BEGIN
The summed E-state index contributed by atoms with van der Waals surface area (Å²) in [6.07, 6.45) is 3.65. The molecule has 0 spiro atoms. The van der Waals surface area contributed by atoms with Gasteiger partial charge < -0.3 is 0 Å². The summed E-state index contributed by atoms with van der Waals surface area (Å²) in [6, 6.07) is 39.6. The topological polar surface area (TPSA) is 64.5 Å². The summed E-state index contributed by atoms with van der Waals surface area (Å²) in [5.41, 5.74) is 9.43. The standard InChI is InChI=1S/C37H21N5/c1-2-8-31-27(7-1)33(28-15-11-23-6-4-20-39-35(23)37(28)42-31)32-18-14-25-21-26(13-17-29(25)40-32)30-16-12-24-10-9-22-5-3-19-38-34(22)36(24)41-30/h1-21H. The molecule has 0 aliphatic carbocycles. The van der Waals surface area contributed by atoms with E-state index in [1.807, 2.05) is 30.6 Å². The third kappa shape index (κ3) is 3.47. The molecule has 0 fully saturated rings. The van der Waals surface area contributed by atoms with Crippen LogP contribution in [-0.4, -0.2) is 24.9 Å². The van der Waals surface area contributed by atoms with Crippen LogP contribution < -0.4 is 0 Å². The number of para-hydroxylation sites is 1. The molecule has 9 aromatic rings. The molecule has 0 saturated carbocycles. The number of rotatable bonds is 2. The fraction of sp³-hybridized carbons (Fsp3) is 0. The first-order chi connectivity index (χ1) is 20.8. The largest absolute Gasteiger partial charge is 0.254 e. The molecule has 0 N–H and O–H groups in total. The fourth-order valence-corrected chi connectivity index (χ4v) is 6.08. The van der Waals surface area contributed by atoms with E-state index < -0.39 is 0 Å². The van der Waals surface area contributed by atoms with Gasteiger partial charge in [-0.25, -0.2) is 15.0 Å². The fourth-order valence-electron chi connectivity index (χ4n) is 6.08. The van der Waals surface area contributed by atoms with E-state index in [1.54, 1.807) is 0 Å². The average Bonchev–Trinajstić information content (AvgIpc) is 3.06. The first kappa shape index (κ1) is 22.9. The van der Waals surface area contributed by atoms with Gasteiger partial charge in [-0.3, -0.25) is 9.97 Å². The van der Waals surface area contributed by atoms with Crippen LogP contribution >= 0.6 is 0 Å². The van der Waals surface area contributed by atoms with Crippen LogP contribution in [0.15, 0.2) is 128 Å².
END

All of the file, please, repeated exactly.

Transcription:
The summed E-state index contributed by atoms with van der Waals surface area (Å²) in [6.07, 6.45) is 3.65. The molecule has 0 spiro atoms. The van der Waals surface area contributed by atoms with Gasteiger partial charge < -0.3 is 0 Å². The summed E-state index contributed by atoms with van der Waals surface area (Å²) in [6, 6.07) is 39.6. The topological polar surface area (TPSA) is 64.5 Å². The summed E-state index contributed by atoms with van der Waals surface area (Å²) in [5.41, 5.74) is 9.43. The standard InChI is InChI=1S/C37H21N5/c1-2-8-31-27(7-1)33(28-15-11-23-6-4-20-39-35(23)37(28)42-31)32-18-14-25-21-26(13-17-29(25)40-32)30-16-12-24-10-9-22-5-3-19-38-34(22)36(24)41-30/h1-21H. The molecule has 0 aliphatic carbocycles. The van der Waals surface area contributed by atoms with E-state index in [1.807, 2.05) is 30.6 Å². The third kappa shape index (κ3) is 3.47. The molecule has 0 fully saturated rings. The van der Waals surface area contributed by atoms with Crippen LogP contribution in [-0.4, -0.2) is 24.9 Å². The van der Waals surface area contributed by atoms with Crippen LogP contribution < -0.4 is 0 Å². The number of para-hydroxylation sites is 1. The molecule has 9 aromatic rings. The molecule has 0 saturated carbocycles. The number of rotatable bonds is 2. The fraction of sp³-hybridized carbons (Fsp3) is 0. The first-order chi connectivity index (χ1) is 20.8. The largest absolute Gasteiger partial charge is 0.254 e. The molecule has 0 N–H and O–H groups in total. The fourth-order valence-corrected chi connectivity index (χ4v) is 6.08. The van der Waals surface area contributed by atoms with E-state index < -0.39 is 0 Å². The van der Waals surface area contributed by atoms with Gasteiger partial charge in [-0.25, -0.2) is 15.0 Å². The fourth-order valence-electron chi connectivity index (χ4n) is 6.08. The van der Waals surface area contributed by atoms with E-state index in [1.54, 1.807) is 0 Å². The average Bonchev–Trinajstić information content (AvgIpc) is 3.06. The first kappa shape index (κ1) is 22.9. The van der Waals surface area contributed by atoms with Gasteiger partial charge in [-0.3, -0.25) is 9.97 Å². The van der Waals surface area contributed by atoms with Crippen LogP contribution >= 0.6 is 0 Å². The van der Waals surface area contributed by atoms with Crippen LogP contribution in [0.15, 0.2) is 128 Å².